Rights to forest access denied

Letter: Are our leaders asleep at the switch?

Editor:

Are our leaders asleep at the switch?

I live on Vancouver Island and was raised in a small logging town called Chemainus. In our youth, the entire community had access to, and used the lakes, rivers and mountains directly behind the town, the area known as Copper Canyon. Being from Chemainus had its advantages: we swam in the clear waters of the Chemainus River, we fished Reinhart Lake and, yes, we hunted the hills for grouse and deer.

In the last few months a noticeable change has taken place in Copper Canyon and, as I am told, in similar areas across the Island. The public is being denied access. The security guard who monitored access is no longer there to wave us through; instead, there is a locked gate.

When my brother and I tried to go hunting in the Canyon in September, we discovered we were locked out. We were angry. Timber companies don’t own the lakes, rivers and crown lands beyond those gates, and they were granted huge tax concessions, through reduced stumpage fees etc., to build the logging roads they now claim as theirs alone.

A similar lock-out in Sooke, which denied public access to a beach the community had used for generations, raised such a stink when the issue hit the Times Colonist, that the signs were removed and access reinstated.

What’s going on across the Island might be more forgivable if the companies that once created so many jobs, which supported workers and families, were still investing in our communities, but they aren’t. A machine called a feller-buncher now rips through the woods and gobbles up logs, which are trucked to the ocean, loaded onto freighers and shipped elsewhere for processing.

Another example of appropriation is the ENR which stands for Esquimalt and Nanaimo Railway. It was granted huge tracts to run passenger service from Victoria to Courtenay in perpetuity. I know, because I was a conductor on the line. Rail service is no longer being offered, but the lands granted to run the railway are still held by corporations, now Timber West and Timberlands.

There is no more passenger service, but these lands are still held privately. And the salt on the wound is that public access to our local forest land is being denied. How about restricting access to public roads to these companies, or at least charging a fee for their running trucks on public property.

Doug IrvingSaltair

 

 

Just Posted

Aid a priority for idled Vancouver Island loggers, John Horgan says

Steelworkers, Western Forest Products returning to mediation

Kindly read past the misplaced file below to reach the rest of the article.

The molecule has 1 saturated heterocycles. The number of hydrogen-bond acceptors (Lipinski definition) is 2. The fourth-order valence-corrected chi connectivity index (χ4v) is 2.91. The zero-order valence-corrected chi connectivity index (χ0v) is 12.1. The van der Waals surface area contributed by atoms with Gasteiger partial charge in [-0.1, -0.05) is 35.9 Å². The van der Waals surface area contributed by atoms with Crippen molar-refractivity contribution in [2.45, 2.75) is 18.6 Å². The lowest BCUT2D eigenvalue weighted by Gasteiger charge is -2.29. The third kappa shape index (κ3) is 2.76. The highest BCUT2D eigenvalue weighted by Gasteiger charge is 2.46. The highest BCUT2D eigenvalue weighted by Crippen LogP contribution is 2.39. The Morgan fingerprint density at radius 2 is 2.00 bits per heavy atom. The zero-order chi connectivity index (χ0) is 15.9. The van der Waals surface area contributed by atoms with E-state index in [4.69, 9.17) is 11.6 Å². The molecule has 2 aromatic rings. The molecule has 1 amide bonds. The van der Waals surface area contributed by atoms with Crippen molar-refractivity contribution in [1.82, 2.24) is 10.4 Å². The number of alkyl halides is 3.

Waterfront Gallery ends 2019 with Christmas themed members show

Over 70 artists are on display for the Christmas exhibiton at Davis Road School

Paul Manly votes against first Liberal confidence vote ‘based on principle’

Manly was the only opposition party member outside the Conservative party to vote against Bill C-2

ILWU Local 508 organized toy drive to support families impacted by WFP strike

The toy drive raised over $2,500 in cash, over $1,000 in gift cards, and a big pile of toys

VIDEO: More air-passenger rights go into effect this weekend

The first set of passenger rights arrived in mid-July in Canada

Swoop airlines adds three destinations in 2020 – Victoria, Kamloops, San Diego

Low-fair subsidiary of WestJet Airlines brings new destinations in April 2020

Navigating ‘fever phobia’: B.C. doctor gives tips on when a sick kid should get to the ER

Any temperature above 38 C is considered a fever, but not all cases warrant a trip to the hospital

Transportation Safety Board finishes work at B.C. plane crash site, investigation continues

Transport Canada provides information bulletin, family of victim releases statement

Trudeau sets 2025 deadline to remove B.C. fish farms

Foes heartened by plan to transition aquaculture found in Fisheries minister mandate letter

Wagon wheels can now be any size! B.C. community scraps 52 obsolete bylaws

They include an old bylaw regulating public morals

Indigenous mother wins $20,000 racial discrimination case against Vancouver police

Vancouver Police Board ordered to pay $20,000 and create Indigenous-sensitivity training

Sentencing for B.C. father who murdered two young daughters starts Monday

The bodies of Aubrey, 4, and Chloe, 6, were found in Oak Bay father’s apartment Dec. 25, 2017

B.C. vet talks tips for winter travel with pets

Going to see the vet the day before a trip is never a good idea

Most Read